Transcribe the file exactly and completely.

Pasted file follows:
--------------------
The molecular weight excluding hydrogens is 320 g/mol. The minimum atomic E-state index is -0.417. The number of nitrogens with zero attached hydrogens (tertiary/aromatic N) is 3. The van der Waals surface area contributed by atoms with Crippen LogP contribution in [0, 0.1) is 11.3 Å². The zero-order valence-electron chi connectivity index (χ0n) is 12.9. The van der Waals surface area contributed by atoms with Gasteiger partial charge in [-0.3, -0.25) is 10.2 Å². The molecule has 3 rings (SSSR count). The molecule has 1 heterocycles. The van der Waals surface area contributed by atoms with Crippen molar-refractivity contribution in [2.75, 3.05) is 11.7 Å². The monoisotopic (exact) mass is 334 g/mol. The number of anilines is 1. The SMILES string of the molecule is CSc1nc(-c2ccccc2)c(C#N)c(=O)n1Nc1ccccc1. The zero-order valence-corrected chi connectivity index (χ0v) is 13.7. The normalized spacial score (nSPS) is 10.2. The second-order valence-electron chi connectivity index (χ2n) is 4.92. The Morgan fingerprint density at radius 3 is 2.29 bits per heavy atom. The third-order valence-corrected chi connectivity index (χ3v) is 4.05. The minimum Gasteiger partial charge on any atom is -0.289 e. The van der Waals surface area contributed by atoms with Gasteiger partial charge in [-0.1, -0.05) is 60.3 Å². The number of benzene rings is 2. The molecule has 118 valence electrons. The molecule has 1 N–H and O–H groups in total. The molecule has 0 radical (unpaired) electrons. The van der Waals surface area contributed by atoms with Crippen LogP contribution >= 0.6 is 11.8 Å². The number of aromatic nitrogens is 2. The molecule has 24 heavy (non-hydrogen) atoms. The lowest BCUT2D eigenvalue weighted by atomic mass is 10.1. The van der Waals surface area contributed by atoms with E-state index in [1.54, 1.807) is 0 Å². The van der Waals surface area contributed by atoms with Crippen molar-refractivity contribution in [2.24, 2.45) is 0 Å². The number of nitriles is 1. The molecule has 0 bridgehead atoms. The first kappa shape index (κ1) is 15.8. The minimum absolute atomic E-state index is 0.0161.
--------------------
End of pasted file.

The molecular weight excluding hydrogens is 320 g/mol. The minimum atomic E-state index is -0.417. The number of nitrogens with zero attached hydrogens (tertiary/aromatic N) is 3. The van der Waals surface area contributed by atoms with Crippen LogP contribution in [0, 0.1) is 11.3 Å². The zero-order valence-electron chi connectivity index (χ0n) is 12.9. The van der Waals surface area contributed by atoms with Gasteiger partial charge in [-0.3, -0.25) is 10.2 Å². The molecule has 3 rings (SSSR count). The molecule has 1 heterocycles. The van der Waals surface area contributed by atoms with Crippen molar-refractivity contribution in [2.75, 3.05) is 11.7 Å². The monoisotopic (exact) mass is 334 g/mol. The number of anilines is 1. The SMILES string of the molecule is CSc1nc(-c2ccccc2)c(C#N)c(=O)n1Nc1ccccc1. The zero-order valence-corrected chi connectivity index (χ0v) is 13.7. The normalized spacial score (nSPS) is 10.2. The second-order valence-electron chi connectivity index (χ2n) is 4.92. The Morgan fingerprint density at radius 3 is 2.29 bits per heavy atom. The third-order valence-corrected chi connectivity index (χ3v) is 4.05. The minimum Gasteiger partial charge on any atom is -0.289 e. The van der Waals surface area contributed by atoms with Gasteiger partial charge in [-0.1, -0.05) is 60.3 Å². The number of benzene rings is 2. The molecule has 118 valence electrons. The molecule has 1 N–H and O–H groups in total. The molecule has 0 radical (unpaired) electrons. The van der Waals surface area contributed by atoms with Crippen LogP contribution >= 0.6 is 11.8 Å². The number of aromatic nitrogens is 2. The molecule has 24 heavy (non-hydrogen) atoms. The lowest BCUT2D eigenvalue weighted by atomic mass is 10.1. The van der Waals surface area contributed by atoms with E-state index in [1.54, 1.807) is 0 Å². The van der Waals surface area contributed by atoms with Crippen molar-refractivity contribution in [2.24, 2.45) is 0 Å². The number of nitriles is 1. The molecule has 0 bridgehead atoms. The first kappa shape index (κ1) is 15.8. The minimum absolute atomic E-state index is 0.0161.